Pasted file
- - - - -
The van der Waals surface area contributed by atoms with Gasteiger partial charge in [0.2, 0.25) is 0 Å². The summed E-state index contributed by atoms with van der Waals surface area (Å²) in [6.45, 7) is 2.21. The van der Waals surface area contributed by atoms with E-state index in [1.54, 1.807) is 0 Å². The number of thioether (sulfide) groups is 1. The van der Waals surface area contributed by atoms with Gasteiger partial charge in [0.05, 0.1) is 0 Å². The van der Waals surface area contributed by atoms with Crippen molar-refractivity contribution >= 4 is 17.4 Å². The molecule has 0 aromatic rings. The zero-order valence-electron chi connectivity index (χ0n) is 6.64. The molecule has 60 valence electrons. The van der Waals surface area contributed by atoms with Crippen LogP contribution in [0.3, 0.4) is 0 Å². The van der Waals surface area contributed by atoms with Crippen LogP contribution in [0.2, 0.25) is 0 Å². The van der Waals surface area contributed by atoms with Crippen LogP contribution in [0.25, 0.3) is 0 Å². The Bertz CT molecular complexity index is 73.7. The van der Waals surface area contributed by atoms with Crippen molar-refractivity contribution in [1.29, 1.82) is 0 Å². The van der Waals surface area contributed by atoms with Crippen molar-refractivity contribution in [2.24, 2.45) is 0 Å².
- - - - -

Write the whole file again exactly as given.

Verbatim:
The van der Waals surface area contributed by atoms with Gasteiger partial charge in [0.2, 0.25) is 0 Å². The summed E-state index contributed by atoms with van der Waals surface area (Å²) in [6.45, 7) is 2.21. The van der Waals surface area contributed by atoms with E-state index in [1.54, 1.807) is 0 Å². The number of thioether (sulfide) groups is 1. The van der Waals surface area contributed by atoms with Gasteiger partial charge in [0.05, 0.1) is 0 Å². The van der Waals surface area contributed by atoms with Crippen molar-refractivity contribution >= 4 is 17.4 Å². The molecule has 0 aromatic rings. The zero-order valence-electron chi connectivity index (χ0n) is 6.64. The molecule has 60 valence electrons. The van der Waals surface area contributed by atoms with Crippen LogP contribution in [0.3, 0.4) is 0 Å². The van der Waals surface area contributed by atoms with Crippen LogP contribution in [0.2, 0.25) is 0 Å². The van der Waals surface area contributed by atoms with Crippen LogP contribution in [0.25, 0.3) is 0 Å². The Bertz CT molecular complexity index is 73.7. The van der Waals surface area contributed by atoms with Crippen molar-refractivity contribution in [1.29, 1.82) is 0 Å². The van der Waals surface area contributed by atoms with Crippen molar-refractivity contribution in [2.24, 2.45) is 0 Å².